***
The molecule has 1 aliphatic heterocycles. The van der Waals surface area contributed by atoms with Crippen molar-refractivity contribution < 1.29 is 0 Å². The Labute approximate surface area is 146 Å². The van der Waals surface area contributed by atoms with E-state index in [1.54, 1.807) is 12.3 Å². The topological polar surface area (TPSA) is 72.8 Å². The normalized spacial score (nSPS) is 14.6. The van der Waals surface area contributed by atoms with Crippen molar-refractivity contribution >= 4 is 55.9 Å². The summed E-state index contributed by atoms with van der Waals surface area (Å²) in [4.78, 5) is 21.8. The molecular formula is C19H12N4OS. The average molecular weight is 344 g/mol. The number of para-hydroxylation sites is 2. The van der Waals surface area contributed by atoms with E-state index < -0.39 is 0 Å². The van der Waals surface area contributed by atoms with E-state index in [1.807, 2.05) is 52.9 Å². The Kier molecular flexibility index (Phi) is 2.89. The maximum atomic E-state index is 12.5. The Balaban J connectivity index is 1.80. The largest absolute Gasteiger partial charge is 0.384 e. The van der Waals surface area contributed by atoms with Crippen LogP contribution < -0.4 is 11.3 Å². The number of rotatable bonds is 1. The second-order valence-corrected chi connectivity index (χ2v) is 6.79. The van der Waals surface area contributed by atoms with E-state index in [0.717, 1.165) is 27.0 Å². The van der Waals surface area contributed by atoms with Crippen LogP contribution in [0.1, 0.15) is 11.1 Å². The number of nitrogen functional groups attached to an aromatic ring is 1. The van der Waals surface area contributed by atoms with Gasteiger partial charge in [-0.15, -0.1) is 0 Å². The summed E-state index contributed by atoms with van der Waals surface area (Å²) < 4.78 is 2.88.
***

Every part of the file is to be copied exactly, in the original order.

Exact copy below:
The molecule has 1 aliphatic heterocycles. The van der Waals surface area contributed by atoms with Crippen molar-refractivity contribution < 1.29 is 0 Å². The Labute approximate surface area is 146 Å². The van der Waals surface area contributed by atoms with E-state index in [1.54, 1.807) is 12.3 Å². The topological polar surface area (TPSA) is 72.8 Å². The normalized spacial score (nSPS) is 14.6. The van der Waals surface area contributed by atoms with Crippen molar-refractivity contribution >= 4 is 55.9 Å². The summed E-state index contributed by atoms with van der Waals surface area (Å²) in [4.78, 5) is 21.8. The molecular formula is C19H12N4OS. The average molecular weight is 344 g/mol. The number of para-hydroxylation sites is 2. The van der Waals surface area contributed by atoms with E-state index < -0.39 is 0 Å². The van der Waals surface area contributed by atoms with E-state index in [1.807, 2.05) is 52.9 Å². The Kier molecular flexibility index (Phi) is 2.89. The maximum atomic E-state index is 12.5. The Balaban J connectivity index is 1.80. The largest absolute Gasteiger partial charge is 0.384 e. The van der Waals surface area contributed by atoms with Crippen LogP contribution < -0.4 is 11.3 Å². The number of rotatable bonds is 1. The second-order valence-corrected chi connectivity index (χ2v) is 6.79. The van der Waals surface area contributed by atoms with E-state index in [0.717, 1.165) is 27.0 Å². The van der Waals surface area contributed by atoms with Crippen LogP contribution in [0.1, 0.15) is 11.1 Å². The number of nitrogen functional groups attached to an aromatic ring is 1. The van der Waals surface area contributed by atoms with Gasteiger partial charge in [-0.15, -0.1) is 0 Å². The summed E-state index contributed by atoms with van der Waals surface area (Å²) < 4.78 is 2.88.